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Lead Supply Freeze May Buoy Prices Up When Pandemic Recedes

By Alejandro Ehrenberg | Tue, 04/28/2020 - 16:51

Mexico is the world’s fifth-largest mine lead producer. In 2018, it churned out 5 percent of the heavy metal’s global mine output. The state of Zacatecas was the top lead miner in Mexico in 2018, followed by Chihuahua and Durango. That year, Newmont’s Peñasquito produced 22 percent of the country’s lead. Other prominent producers were Peñoles, Frisco and Grupo México.

Lead has not been an exception to the base metals’ price contraction in 2020. Information released by the London Metal Exchange shows that lead prices have decreased approximately 15 percent throughout the year, while copper and zinc have fallen roughly by 17 percent. This is mainly due to the COVID-19 demand shock that has jolted industrial operations around the world.

Nevertheless, certain factors have prompted analysts to form a positive outlook for lead, pointing out that it is “well-positioned against other industrial metals.” This might be surprising, given that, according to the International Lead Association, 85 percent of all lead goes into acid batteries crucial for the functioning of cars, trucks, buses and other vehicles. The global automotive industry has steeply ramped down as a response to COVID-19, making it reasonable to expect calamitous effects for the heavy metal. But, as S&P Global explains, even if new vehicles are being produced at a smaller amount, “car and truck batteries still need to be replaced approximately every three years, so the hard base of battery replacement is shoring up lead demand.”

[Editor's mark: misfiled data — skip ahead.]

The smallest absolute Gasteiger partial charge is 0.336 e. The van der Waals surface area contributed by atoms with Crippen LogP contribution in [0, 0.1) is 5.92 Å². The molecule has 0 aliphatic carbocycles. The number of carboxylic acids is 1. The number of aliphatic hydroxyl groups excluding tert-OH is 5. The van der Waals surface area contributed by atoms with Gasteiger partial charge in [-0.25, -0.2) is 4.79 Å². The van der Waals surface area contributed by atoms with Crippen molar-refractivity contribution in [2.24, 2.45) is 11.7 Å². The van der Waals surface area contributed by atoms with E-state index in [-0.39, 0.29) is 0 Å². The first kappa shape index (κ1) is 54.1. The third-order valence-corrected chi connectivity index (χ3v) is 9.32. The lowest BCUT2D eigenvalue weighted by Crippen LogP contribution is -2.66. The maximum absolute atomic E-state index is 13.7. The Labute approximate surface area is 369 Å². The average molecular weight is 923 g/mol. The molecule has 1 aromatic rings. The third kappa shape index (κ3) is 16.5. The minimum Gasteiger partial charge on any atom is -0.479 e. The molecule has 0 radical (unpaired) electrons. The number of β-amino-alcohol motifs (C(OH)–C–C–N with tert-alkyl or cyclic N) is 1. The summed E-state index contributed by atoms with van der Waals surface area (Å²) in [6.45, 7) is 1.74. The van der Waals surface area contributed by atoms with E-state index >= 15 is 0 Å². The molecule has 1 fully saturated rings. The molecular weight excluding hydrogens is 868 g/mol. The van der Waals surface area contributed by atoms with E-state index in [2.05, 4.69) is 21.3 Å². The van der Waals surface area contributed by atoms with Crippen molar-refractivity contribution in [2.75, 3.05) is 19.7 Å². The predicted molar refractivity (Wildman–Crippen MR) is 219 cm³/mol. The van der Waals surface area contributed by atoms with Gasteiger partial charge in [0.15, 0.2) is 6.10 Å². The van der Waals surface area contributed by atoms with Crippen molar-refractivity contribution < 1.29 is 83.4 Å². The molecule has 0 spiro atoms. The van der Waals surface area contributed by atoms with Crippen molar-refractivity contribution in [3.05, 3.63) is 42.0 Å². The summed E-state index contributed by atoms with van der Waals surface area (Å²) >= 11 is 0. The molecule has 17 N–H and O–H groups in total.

Additionally, China has started buoying up lead and other industrial metals’ demand by subsidizing inventory purchases. As reported by VOX Markets “local governments across China are offering incentives to companies purchasing base metals, in a move to avoid inventory pile-ups.” The online news outlet explains that public funds will cover 80 percent of the interest on loans taken out for buying metals and keeping the supply chain in motion. Vox Markets goes on to say that “Gansu province is mulling a plan to encourage local companies to stockpile up to 436,000 tons of nonferrous metal through the use of subsidies for interests and warehousing fees and that more local governments are coming under pressure to introduce similar incentives.”

On the supply side, lead has shown a particular advantage over other base metals. Its supply chain has demonstrated a unique capacity to freeze in the face of a demand shock. As Wenyu Yao notes in an article for ING Thinx, “unlike other metals that have experienced a surge in inventory over the first quarter, lead's total inventory in the China market has largely been drawn down. Total inventory has plummeted to just 9kt in the first week of April.”

The reasons for lead’s quick response are explained by Andy Home in a must-read Reuters analysis piece. First, Home highlights that, in the face of a demand shock, metal producers and processors tend to clench their teeth and keep on producing until the market no longer allows them to. But lead is unlike other base metals, in that only about a third of its yearly output corresponds to mined concentrates. The majority of it comes from the recycling of automotive batteries. As Home indicates, “it is the hit to that part of the supply chain that explains lead’s super-fast supply response. The battery recycling sector depends on geographically extended collection systems, which have been knocked out of action by lockdowns.” A ramp down in recycling activities, coupled with mines halting production, translates into “no massive build in stocks left hanging over future prices.” Once demand picks up again, lead prices will be in a better position than those of other metals whose inventories have ballooned during the sanitary crisis.

The data used in this article was sourced from:  
Camimex, ILA, S&P Global, Vox Markets, ING Thinx, Reuters
Photo by:   Wikimedia Commons
Alejandro Ehrenberg Alejandro Ehrenberg Journalist and Industry Analyst